Building trust is not easy. We are living through the democratization of the world’s information, which is heightening expectations of transparency, putting demands on leaders to communicate more information, more often, and in engaging and personal formats.

Fast Facts

Location: New York City
Number of employees: 26,000
Number of years in current role: 9 years running the Internal Communications department; 15-year tenure
Previous experiences: I worked at Canon in Singapore in the Corporate Communications department with responsibilities that spanned 13 countries.
First job: Developing film at a PhotoMat store; I was 14 years old.
Leader you admire the most: John Quincy Adams stands out because his leadership style really resonates with me - “If your actions inspire others to dream more, learn more, do more and become more, you are a leader.”

Questions & Answers

Please provide a brief overview of 21st Century Fox.

21st Century Fox is the world’s premier portfolio of cable, broadcast, film, pay TV and satellite assets spanning six continents across the globe. Our content reaches nearly 1.5 billion subscribers in 100 local languages every day.

What do you think is the biggest communication challenge for leaders today?

Building trust at all levels of the organization is an ongoing challenge. The 2014 Edelman Trust Barometer identified that employees are 2 times more likely to trust their peers vs. their CEO. They believe what they hear at the water cooler, not what comes through an email or internal memo.

But building trust is not easy. We are living through the democratization of the world’s information, which is heightening expectations of transparency, putting demands on leaders to communicate more information, more often, and in engaging and personal formats. Regular open communication naturally builds trust and loyalty because people simply appreciate hearing the truth. But it also creates some risk as you also have to deal with legally imposed quiet periods, or leaders who aren’t naturally comfortable being so vulnerable. It requires proper training and a commitment.

The challenge lies in balancing what can be legally shared and the leader’s ability to be comfortable out of their comfort zone. If you can find that balance you have the opportunity to create an empowered and engaged workforce.

What do you think is the difference between leading and managing?

Leading is about providing people with a sense of purpose, inspiration, and motivation to keep moving forward towards a common goal. You set the direction and you consistently communicate the vision and ensure everyone knows their role in bringing that vision to life.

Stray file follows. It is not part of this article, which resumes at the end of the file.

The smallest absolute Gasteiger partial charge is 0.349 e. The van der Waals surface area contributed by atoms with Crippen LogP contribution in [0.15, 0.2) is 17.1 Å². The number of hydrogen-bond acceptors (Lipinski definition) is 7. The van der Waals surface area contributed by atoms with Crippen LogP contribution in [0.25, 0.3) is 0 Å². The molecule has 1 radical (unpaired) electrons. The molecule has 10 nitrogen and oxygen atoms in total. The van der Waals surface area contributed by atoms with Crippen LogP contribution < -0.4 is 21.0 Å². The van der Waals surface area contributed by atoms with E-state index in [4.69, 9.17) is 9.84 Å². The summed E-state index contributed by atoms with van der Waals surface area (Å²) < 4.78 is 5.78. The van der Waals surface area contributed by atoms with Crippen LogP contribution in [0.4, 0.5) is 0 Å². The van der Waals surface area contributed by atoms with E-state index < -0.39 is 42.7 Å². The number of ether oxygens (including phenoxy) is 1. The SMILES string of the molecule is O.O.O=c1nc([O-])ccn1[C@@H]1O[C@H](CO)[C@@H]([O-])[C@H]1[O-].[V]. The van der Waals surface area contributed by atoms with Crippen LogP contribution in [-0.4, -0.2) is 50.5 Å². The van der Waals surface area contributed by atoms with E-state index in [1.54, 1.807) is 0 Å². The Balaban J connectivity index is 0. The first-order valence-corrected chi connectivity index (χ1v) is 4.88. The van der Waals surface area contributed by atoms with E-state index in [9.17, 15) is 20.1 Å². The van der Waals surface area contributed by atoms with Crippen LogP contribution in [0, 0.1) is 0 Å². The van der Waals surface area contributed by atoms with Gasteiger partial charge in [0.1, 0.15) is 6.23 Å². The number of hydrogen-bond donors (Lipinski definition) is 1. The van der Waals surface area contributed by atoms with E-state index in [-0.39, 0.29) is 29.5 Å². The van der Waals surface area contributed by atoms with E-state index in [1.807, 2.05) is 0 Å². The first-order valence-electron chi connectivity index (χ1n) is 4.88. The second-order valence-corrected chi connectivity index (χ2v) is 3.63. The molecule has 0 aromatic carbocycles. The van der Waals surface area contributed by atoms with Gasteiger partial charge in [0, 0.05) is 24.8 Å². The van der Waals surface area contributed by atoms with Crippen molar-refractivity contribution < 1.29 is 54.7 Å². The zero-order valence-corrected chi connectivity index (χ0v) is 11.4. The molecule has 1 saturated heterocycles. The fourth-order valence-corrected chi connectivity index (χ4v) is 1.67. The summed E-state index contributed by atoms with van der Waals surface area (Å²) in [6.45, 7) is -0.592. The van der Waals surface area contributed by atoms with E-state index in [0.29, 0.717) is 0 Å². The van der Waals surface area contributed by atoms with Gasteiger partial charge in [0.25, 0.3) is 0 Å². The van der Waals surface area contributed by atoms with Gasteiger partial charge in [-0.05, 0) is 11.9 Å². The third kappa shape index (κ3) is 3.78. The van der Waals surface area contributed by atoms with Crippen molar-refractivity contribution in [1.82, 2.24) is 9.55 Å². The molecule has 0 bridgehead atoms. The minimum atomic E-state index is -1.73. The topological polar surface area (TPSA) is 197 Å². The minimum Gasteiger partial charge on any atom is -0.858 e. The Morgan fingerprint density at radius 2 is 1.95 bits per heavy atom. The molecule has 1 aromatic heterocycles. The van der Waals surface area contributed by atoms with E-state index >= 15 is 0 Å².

Managing is about assigning and clarifying roles, developing processes and structure, and making choices about resources.

But in today’s fast-moving economy, the separation between leading and managing is not that clear cut – sometimes you just need to be ambidextrous – a leader must manage and a manager must lead.

What separates great leaders from others when it comes to inspiring creativity?

I admire leaders who inspire creativity by ensuring everyone feels as though their contribution matters and that they are recognized for their ideas. They build diverse teams and welcome diverse opinions. They create an environment that encourages risk taking and eliminate the fear of failure. They stimulate visionary thinking by removing any constraints by encouraging broad thinking. One of my favorite quotes is from U2’s frontman: “Vision over visibility – look beyond what you can see to imagine what could be.”

How do you motivate people?

I believe it is important to truly get to know the people on your team – what they are passionate about, what they want to learn and what their career aspirations are. Then you do your best to create an environment where they can thrive – where their contributions are appreciated, they‘re managed by objectives, offered flexibility and feel supported each and every day. That’s a mix that seems to work but you’ll have to ask my team if I’m effective!

What motivates you?

  • Starting something from nothing
  • Change
  • Challenges
  • Inspiring and developing people

What has been your greatest leadership challenge to date?

It’s always a struggle balancing the people needs and the business needs. I aim to support each team member’s professional development and ensure I’m providing each of them with stimulating work and enough room to grow. Sometimes that’s difficult because I’m also leading them through change while they are managing the day-to-day deliverables. For me it’s about finding the right balance – I believe it is equally important to ensure the job gets done and you deliver exceptional results as it is to ensure your people feel valued and that they’re on a meaningful career path.

It’s a lot like being a parent; you never think you’re good enough.

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